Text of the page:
Friday, May 31, 2013

Go ahead, Cut School... It's Fine With Me!

When our kids were promoted up from middle school to high school my wife and I knew tumultuous times lay ahead. We decided to do something  unconventional; we gave them permission to cut school whenever they liked.

The only stipulation was that they call me first.

Now that may seem counterintuitive at first but years of experience taught us that most of the time, if you were able to drill down to where it all started, even the worst offenders started cutting due to an inability to cope. The root cause could be as serious as bullies or as simple as having a thing for the little red-haired girl and not knowing how to process all the new feelings. Or... the problem could be an accumulation of stress and they simply needing a day off. I was amazed at how “fixable” a problem could be if it was caught early. But like a malignant tumor, if left to fester it would be much more traumatic to deal with at a later date.

I reasoned that by the time we become adults we simply trade our teenage problems for grown-up problems (and by comparison our teenage problems don’t seem so bad). What we forget is how BIG those teenage problems seem at the time. My solution: when school got to be too much and my kids were contemplating ditching, all they had to do was go to the office and tell whoever to “call my dad”. I told them I would come as soon as I could and I'd pull them out of school.

Naturally, my wife and I encouraged our kids to try and tough it out when things got rough and most of the time they did. But I think the knowledge that they had another option really helped.

The truth is, I was more concerned they would run into and end up hanging out with "Billy Badass" whose parents didn’t care if he went to school or not. Billy Badass is the kid who seems cool because he smokes cigarettes and cuts class so he can drink beer underneath the bleachers. So, when cutting school and hanging out with Billy Badass actually seems like a viable option… CALL ME.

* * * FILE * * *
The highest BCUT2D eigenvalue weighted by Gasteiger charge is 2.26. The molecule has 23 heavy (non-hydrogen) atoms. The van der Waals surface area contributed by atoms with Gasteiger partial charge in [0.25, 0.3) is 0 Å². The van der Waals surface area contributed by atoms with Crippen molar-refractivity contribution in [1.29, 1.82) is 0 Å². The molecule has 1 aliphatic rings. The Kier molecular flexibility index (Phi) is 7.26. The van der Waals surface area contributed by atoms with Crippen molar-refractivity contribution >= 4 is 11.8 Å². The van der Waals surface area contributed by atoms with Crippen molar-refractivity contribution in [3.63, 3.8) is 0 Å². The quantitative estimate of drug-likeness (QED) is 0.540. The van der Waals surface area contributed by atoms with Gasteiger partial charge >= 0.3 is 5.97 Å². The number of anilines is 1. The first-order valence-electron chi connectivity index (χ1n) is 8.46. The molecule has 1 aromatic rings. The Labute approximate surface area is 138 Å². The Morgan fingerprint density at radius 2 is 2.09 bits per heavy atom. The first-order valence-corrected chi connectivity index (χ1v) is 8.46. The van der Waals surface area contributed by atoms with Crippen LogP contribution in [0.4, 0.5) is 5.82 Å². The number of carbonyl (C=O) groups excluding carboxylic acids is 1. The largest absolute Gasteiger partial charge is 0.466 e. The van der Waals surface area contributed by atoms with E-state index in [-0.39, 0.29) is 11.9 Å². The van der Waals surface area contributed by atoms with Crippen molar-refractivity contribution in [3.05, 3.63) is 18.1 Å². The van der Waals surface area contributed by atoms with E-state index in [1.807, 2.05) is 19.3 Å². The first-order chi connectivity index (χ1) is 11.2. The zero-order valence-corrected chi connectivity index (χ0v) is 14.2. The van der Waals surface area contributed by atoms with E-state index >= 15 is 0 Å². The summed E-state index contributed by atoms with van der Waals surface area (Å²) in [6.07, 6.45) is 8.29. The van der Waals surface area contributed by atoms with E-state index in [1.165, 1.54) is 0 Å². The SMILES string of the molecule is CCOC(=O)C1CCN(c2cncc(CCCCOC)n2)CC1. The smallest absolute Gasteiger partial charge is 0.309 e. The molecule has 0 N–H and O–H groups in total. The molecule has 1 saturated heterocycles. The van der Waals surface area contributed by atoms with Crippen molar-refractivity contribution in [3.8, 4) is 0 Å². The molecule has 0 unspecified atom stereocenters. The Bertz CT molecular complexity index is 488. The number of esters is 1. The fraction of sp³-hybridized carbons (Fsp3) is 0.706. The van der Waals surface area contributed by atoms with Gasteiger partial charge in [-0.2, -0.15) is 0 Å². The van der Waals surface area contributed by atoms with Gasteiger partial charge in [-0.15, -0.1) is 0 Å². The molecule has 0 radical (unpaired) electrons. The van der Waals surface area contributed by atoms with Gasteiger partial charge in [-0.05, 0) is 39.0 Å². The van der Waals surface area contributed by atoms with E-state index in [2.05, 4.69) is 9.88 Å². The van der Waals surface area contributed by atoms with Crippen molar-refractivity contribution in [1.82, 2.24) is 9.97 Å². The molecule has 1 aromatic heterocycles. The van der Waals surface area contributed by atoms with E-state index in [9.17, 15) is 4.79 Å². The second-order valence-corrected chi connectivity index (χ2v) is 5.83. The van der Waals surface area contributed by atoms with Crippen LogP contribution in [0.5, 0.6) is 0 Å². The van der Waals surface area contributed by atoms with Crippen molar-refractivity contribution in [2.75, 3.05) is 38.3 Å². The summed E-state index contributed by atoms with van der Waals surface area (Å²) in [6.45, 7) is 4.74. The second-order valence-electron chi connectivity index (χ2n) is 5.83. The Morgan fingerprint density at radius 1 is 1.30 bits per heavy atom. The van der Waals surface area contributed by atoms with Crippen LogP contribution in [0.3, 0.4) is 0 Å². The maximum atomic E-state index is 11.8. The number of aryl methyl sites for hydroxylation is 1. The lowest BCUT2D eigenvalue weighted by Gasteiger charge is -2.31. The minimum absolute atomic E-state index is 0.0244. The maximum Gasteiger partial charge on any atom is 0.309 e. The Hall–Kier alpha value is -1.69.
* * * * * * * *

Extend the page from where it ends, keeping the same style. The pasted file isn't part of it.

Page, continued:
I didn’t get "the call" very often, so when I did I knew it was something serious. We would talk, go see a movie, or get lunch. Sometimes we would just hang out at the arcade where we often ran into other kids who were ditching without their parents. The difference was we had money to actually play the games (something my kids noticed right away).

Now, some of you reading this will say "I don’t have the type of job where I can just take off at the drop of a hat", but I did... so I would. And some of you will say "I couldn’t do this because my kids would take advantage and call me just to avoid the test they didn't study for." Well... that was never my concern.

I understand that we need to teach our kids to tough things out. Life is hard and as adults we know how important it is to be able to "hang in there" and keep pushing until we make it through. We can’t just quit our jobs because of a setback; we can’t walk away from our family when things hit a rough patch. As responsible adults we need to teach our kids this too… but in stages - not at ALL COSTS. Sometimes the desire to teach them that lesson can backfire. Now be honest, how many of you have ever called in sick to work because you needed a “mental health” day?

I suspected my kids wouldn’t abuse this privilege and they didn't. And if they had I would have come up with something else. Everybody’s kids are different. The trick is to know your kids and then put yourself in their shoes. If you were them, going through what they are going through, what would you want your parents to do? Then take a step back and put your parenting hat back on. You need to try to come up with a solution that you as a kid would have wanted done and what you as a parent know needs to be done.

Somewhere in the middle is a solution that is as unique as you and your child.

So take a deep breath before you hit that comment button and tell me what a horrible parents we were. Withhold your judgment. It won’t do you any good because our kids are already grown and I couldn’t be happier with the way they turned out!

I've made a lot of mistakes in my parenting journey. I've done a few things that I'm not particularly proud of. But giving my kids the "option" of cutting school is NOT one of them.

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